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Sex differences in the relationships between BMI, WHR and incidence of cardiovascular disease: a population-based cohort study.

Li, Cairu LU ; Engström, Gunnar LU ; Hedblad, Bo LU ; Calling, Susanna LU ; Berglund, Göran LU and Janzon, Lars LU (2006) In International Journal of Obesity 30(12). p.1775-1781
Abstract
Objective: Body mass index (BMI) is associated with increased incidence of cardiovascular disease (CVD). However, the risk could be very different for individuals with the same body mass. The present study explored whether regional fat distribution, as measured by waist-hip ratio (WHR), could modify the impact of BMI on the risk of CVD in men and women. Design: Prospective population-based study. Subjects: A total of 10369 men and 16638 women, 45-73 years old, from general population in Malmo, Sweden. Measurements: All subjects were followed over 7 years for the incidences of first-ever cardiac event (CE) and ischemic stroke in relation to BMI category (< 25.0, 25.0-29.9, >= 30.0) and WHR. Results: The prevalence of overweight and... (More)
Objective: Body mass index (BMI) is associated with increased incidence of cardiovascular disease (CVD). However, the risk could be very different for individuals with the same body mass. The present study explored whether regional fat distribution, as measured by waist-hip ratio (WHR), could modify the impact of BMI on the risk of CVD in men and women. Design: Prospective population-based study. Subjects: A total of 10369 men and 16638 women, 45-73 years old, from general population in Malmo, Sweden. Measurements: All subjects were followed over 7 years for the incidences of first-ever cardiac event (CE) and ischemic stroke in relation to BMI category (< 25.0, 25.0-29.9, >= 30.0) and WHR. Results: The prevalence of overweight and obesity was 39.4 and 13.0%, respectively. During follow-up, 1280 subjects suffered a CVD event (750 CE, 530 ischemic stroke). The risk of CVD in women increased with increasing levels of WHR, irrespective of BMI category. In men, WHR (per 1 s.d. increase) was associated with increased incidence of CVD in those with normal weight (relative risk (RR) = 1.24; 95% CI: 1.13-1.37) after adjustments for confounding factors. However, WHR was not related to CVD in overweight men (RR = 1.06; 95% CI: 0.94-1.20) or obese men (RR = 1.04; 95% CI: 0.87-1.24). A significant interaction was observed between sex and WHR on the CVD risk. Conclusion: The effect of WHR on incidence of CVD is modified by the overall body weight and by gender. WHR adds prognostic information on the cardiovascular risk in women at all levels of BMI, and in men with normal weight. (Less)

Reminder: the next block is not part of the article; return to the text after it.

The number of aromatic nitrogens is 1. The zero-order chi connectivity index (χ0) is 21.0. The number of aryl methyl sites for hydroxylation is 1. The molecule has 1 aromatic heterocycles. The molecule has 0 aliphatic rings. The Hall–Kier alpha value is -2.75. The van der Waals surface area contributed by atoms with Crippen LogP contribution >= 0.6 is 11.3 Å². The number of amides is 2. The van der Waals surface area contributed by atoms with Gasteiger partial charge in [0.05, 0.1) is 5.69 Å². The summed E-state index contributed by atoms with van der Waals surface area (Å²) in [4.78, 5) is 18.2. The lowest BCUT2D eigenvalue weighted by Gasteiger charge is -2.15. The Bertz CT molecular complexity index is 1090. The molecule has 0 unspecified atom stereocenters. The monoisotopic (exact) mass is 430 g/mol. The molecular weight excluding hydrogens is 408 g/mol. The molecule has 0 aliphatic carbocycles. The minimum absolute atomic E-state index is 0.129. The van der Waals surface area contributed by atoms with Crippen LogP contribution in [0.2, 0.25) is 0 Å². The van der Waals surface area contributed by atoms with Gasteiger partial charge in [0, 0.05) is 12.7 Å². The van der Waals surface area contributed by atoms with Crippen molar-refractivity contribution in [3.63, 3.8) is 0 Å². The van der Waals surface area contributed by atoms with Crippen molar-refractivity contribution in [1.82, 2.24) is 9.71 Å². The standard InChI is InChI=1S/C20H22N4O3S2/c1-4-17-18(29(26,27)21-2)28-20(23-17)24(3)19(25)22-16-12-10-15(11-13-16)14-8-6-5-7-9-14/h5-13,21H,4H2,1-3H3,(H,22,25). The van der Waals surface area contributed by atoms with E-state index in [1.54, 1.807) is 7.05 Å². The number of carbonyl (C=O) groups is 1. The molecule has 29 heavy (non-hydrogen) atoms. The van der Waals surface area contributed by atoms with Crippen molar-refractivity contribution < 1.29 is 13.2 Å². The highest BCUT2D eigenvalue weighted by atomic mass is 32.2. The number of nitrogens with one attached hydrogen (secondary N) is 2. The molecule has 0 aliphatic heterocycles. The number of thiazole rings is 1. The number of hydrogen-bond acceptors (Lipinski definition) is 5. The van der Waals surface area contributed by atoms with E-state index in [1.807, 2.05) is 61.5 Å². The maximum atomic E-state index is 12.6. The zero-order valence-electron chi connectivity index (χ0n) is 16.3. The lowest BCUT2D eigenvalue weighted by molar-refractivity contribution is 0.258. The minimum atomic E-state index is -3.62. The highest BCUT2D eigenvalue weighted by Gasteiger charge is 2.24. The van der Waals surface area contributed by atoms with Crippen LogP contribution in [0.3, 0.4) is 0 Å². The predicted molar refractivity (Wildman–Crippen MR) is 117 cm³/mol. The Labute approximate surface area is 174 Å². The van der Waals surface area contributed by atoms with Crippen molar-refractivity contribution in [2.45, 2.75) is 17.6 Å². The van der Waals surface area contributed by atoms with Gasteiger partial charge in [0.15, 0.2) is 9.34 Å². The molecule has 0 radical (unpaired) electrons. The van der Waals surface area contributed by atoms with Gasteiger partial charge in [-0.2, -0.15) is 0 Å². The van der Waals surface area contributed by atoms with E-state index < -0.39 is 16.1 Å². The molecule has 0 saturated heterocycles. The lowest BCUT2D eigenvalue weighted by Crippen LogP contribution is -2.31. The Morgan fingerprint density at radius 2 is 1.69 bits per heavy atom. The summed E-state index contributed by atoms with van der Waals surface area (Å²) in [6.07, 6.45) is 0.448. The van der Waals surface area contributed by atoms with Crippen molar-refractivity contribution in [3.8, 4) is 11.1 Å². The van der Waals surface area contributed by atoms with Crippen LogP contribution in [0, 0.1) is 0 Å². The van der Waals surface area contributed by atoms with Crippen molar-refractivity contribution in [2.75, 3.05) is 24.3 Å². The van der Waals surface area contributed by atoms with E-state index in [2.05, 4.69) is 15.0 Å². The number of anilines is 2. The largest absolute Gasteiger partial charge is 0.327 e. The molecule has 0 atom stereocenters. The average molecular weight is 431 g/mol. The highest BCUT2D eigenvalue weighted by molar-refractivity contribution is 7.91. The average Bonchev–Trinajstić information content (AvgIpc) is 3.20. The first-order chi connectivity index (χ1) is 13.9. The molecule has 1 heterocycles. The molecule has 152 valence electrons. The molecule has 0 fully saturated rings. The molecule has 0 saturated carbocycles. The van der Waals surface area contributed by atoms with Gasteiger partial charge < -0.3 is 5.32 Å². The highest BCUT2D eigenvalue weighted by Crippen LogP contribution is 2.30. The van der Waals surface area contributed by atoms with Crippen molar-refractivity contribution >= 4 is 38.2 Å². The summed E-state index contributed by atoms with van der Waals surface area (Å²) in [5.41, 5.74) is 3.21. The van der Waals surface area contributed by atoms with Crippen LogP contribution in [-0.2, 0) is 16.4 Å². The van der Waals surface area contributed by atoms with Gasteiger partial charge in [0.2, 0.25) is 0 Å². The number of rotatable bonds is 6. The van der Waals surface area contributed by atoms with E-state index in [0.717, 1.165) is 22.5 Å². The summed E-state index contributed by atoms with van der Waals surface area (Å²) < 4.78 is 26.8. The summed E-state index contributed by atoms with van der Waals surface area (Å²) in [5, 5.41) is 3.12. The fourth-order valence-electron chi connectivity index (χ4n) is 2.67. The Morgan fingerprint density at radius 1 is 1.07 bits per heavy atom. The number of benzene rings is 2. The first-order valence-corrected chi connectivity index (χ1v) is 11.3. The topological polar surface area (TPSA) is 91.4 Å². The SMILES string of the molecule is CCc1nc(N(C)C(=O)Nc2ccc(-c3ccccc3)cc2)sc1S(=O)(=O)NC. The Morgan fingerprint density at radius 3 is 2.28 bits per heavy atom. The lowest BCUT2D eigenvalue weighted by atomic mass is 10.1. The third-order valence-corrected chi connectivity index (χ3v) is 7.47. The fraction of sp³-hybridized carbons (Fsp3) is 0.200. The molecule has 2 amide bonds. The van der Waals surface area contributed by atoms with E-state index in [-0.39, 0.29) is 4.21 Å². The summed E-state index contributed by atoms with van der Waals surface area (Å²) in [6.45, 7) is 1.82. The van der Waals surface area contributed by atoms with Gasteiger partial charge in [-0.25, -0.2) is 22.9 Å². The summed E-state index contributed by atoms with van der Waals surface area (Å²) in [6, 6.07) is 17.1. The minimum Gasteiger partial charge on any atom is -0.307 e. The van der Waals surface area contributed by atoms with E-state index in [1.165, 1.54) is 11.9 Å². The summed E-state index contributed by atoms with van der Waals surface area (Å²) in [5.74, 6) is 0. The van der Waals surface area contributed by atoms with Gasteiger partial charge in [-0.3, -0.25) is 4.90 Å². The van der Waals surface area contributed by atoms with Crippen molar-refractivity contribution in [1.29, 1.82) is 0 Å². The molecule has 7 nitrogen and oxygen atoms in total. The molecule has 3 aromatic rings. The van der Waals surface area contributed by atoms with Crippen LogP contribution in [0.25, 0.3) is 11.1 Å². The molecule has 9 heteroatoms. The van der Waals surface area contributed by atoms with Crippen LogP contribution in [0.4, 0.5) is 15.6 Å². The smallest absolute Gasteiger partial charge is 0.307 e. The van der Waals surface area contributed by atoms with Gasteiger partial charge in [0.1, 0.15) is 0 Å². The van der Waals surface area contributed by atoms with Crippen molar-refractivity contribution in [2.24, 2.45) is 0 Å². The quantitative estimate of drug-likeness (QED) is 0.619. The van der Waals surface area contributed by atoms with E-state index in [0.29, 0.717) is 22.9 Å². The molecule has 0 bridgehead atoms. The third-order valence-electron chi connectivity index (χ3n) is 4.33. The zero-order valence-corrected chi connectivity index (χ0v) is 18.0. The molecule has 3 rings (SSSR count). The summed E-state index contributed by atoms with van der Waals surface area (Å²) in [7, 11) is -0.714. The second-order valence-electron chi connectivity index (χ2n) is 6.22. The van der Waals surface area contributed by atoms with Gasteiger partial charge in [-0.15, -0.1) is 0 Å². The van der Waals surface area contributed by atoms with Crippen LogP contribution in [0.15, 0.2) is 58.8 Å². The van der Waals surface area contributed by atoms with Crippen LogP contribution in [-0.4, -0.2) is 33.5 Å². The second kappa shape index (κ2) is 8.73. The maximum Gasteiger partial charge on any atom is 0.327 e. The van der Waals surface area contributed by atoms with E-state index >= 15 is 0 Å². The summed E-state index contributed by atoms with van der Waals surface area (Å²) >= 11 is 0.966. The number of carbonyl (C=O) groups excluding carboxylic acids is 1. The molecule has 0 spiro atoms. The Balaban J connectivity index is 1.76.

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author
organization
publishing date
type
Contribution to journal
publication status
published
subject
keywords
body fat distribution, body mass, gender, cohort study, waist-to-hip ratio, index, CVD risk
in
International Journal of Obesity
volume
30
issue
12
pages
1775 - 1781
publisher
Nature Publishing Group
external identifiers
  • wos:000242337400012
  • scopus:33845237638
ISSN
1476-5497
DOI
10.1038/sj.ijo.0803339
language
English
LU publication?
yes
id
b909ab5c-6bd2-4578-b5ef-80b2174a53ab (old id 155979)
date added to LUP
2016-04-01 11:51:50
date last changed
2019-11-26 03:08:56
@article{b909ab5c-6bd2-4578-b5ef-80b2174a53ab,
  abstract     = {Objective: Body mass index (BMI) is associated with increased incidence of cardiovascular disease (CVD). However, the risk could be very different for individuals with the same body mass. The present study explored whether regional fat distribution, as measured by waist-hip ratio (WHR), could modify the impact of BMI on the risk of CVD in men and women. Design: Prospective population-based study. Subjects: A total of 10369 men and 16638 women, 45-73 years old, from general population in Malmo, Sweden. Measurements: All subjects were followed over 7 years for the incidences of first-ever cardiac event (CE) and ischemic stroke in relation to BMI category (&lt; 25.0, 25.0-29.9, &gt;= 30.0) and WHR. Results: The prevalence of overweight and obesity was 39.4 and 13.0%, respectively. During follow-up, 1280 subjects suffered a CVD event (750 CE, 530 ischemic stroke). The risk of CVD in women increased with increasing levels of WHR, irrespective of BMI category. In men, WHR (per 1 s.d. increase) was associated with increased incidence of CVD in those with normal weight (relative risk (RR) = 1.24; 95% CI: 1.13-1.37) after adjustments for confounding factors. However, WHR was not related to CVD in overweight men (RR = 1.06; 95% CI: 0.94-1.20) or obese men (RR = 1.04; 95% CI: 0.87-1.24). A significant interaction was observed between sex and WHR on the CVD risk. Conclusion: The effect of WHR on incidence of CVD is modified by the overall body weight and by gender. WHR adds prognostic information on the cardiovascular risk in women at all levels of BMI, and in men with normal weight.},
  author       = {Li, Cairu and Engström, Gunnar and Hedblad, Bo and Calling, Susanna and Berglund, Göran and Janzon, Lars},
  issn         = {1476-5497},
  language     = {eng},
  number       = {12},
  pages        = {1775--1781},
  publisher    = {Nature Publishing Group},
  series       = {International Journal of Obesity},
  title        = {Sex differences in the relationships between BMI, WHR and incidence of cardiovascular disease: a population-based cohort study.},
  url          = {http://dx.doi.org/10.1038/sj.ijo.0803339},
  doi          = {10.1038/sj.ijo.0803339},
  volume       = {30},
  year         = {2006},
}